This contains the complete letters: the `personal' as well as letters of `instruction'. Whether they are authentic or not i.e. whether these really are letters written by Abelard and Heloise is still disputed academically, as they might be learned imitations, especially the letter of Heloise.
But whatever their status, they are a fine insight into C12th mores, not least the roles available to medieval woman, and the problematic relationship between sexuality and holiness.
This book is very accessible, given the age of the letters, and provides a fascinating insight into the attitudes of the time. An excellent and extremely readable translation tracing love through catastrophic tragedy and separation.
Was romantic love invented in the Middle Ages? If so, then the true story of Pierre Abelard and Heloise is a template. These letters have been interpreted as a scandal, a tragic romance, an edifying conversion story, a clever forgery and an example of either patriarchy or feminism in action. Many of us will have read Helen Waddell’s novel about these two.
At the start of the first letter, I warmed to him: I owe 'my volatile temperament to my native soil and ancestry and also my natural ability for learning. ……..I applied myself, until I was so carried away by my love of learning that I renounced the glory of a military life, made over my inheritance and rights of the eldest son to my `brothers, and withdrew from the court of Mars in order to be tducated in the lap of Minerva.' I preferred the weapons of dialectic to all the other teachings of philosophy, and armed with these I chose the conflicts of disputation instead of the trophies of war.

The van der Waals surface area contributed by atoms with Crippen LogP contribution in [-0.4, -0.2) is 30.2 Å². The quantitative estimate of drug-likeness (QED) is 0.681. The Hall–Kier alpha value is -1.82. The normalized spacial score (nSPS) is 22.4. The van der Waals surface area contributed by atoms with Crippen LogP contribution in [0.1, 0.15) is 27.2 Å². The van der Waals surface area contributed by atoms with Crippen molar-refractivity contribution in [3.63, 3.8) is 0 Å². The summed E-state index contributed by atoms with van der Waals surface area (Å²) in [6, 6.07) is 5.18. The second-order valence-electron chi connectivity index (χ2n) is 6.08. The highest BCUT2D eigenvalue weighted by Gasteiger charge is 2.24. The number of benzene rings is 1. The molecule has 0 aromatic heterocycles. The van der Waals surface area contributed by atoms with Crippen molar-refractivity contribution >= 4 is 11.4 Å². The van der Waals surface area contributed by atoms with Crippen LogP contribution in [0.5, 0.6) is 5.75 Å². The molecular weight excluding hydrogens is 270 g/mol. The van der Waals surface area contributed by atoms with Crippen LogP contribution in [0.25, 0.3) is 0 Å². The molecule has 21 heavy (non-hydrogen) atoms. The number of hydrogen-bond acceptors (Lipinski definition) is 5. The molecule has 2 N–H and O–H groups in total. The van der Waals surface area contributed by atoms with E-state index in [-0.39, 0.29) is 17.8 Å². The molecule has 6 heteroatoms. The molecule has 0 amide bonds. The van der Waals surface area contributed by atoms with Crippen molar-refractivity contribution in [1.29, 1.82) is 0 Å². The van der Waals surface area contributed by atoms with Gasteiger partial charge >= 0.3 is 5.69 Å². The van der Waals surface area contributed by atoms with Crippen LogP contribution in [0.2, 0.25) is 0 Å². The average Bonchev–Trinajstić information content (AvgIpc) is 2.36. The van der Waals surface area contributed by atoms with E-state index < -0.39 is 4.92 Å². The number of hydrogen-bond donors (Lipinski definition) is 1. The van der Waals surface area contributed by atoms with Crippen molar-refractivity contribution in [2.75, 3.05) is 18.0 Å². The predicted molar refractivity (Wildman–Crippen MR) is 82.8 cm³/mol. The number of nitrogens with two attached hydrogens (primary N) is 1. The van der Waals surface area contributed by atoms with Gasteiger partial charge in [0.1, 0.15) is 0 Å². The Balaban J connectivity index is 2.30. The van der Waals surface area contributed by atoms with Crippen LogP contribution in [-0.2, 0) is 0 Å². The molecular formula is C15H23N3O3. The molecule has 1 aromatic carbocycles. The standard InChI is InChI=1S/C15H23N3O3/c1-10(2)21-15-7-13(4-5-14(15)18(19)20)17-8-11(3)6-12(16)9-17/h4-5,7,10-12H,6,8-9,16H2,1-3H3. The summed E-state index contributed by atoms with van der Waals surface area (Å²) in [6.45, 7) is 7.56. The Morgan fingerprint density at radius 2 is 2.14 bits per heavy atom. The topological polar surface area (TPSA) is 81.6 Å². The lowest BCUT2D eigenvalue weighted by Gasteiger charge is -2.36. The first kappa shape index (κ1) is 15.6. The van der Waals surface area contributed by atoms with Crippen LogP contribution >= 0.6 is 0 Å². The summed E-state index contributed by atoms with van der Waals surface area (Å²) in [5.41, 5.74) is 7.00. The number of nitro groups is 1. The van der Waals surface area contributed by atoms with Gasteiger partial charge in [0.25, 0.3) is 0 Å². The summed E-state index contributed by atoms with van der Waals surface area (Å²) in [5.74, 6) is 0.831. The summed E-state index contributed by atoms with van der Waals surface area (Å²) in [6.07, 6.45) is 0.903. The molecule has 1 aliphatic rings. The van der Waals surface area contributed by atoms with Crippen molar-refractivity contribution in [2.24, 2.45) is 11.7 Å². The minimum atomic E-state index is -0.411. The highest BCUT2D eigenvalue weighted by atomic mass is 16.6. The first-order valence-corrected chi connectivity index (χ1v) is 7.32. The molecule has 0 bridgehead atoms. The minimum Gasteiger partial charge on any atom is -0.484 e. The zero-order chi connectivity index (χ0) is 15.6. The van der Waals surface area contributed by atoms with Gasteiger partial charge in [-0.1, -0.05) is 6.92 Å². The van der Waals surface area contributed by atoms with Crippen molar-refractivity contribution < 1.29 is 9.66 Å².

I started to dislike him when he wrote: and as my reputation grew, so other men's jealousy was aroused…… at that time I had youth and exceptional good looks as well as my great reputation to recommend me, and feared no rebuff from any woman I might choose to honour with my love.
For all that Heloise is ’fesity’, I can’t help noticing that Abelard’s lathers to her are longer and more bossy.
One gets a background of the worldliness of the church (or is it his judgemental arrogance?) As ever, the Church is often the enemy of the Christian. There’s a healthy anti-clericalism, combined with respect for women. Some scholars discuss the term ‘deaconess’ and claim that it means something quite different from that understood by proponents of the ordination of women. Yet Abelard is quite clear: Those whom we now call abbesses they called deaconesses in former times, as if they were servants rather than mothers. Later, he describes footwashing by an abbess as diaconal.
Some feminists claim Abelard as one who urges the ordination of women and reckon that the church has suppressed his views. More likely, he was so radical that they just wrote him off and didn’t even consider his ideas.
Music to my ears: No one must presume to read or sing without previous preparation
He claims that his castration didn’t hurt because he was asleep at the time. I find that hard to believe.
One thing that confuses me. Abelard is said to be the person who invented the exemplarist theory of atonement, yet his hymn for Good Friday at the back of the book uses language more akin to penal substitutionary atonement.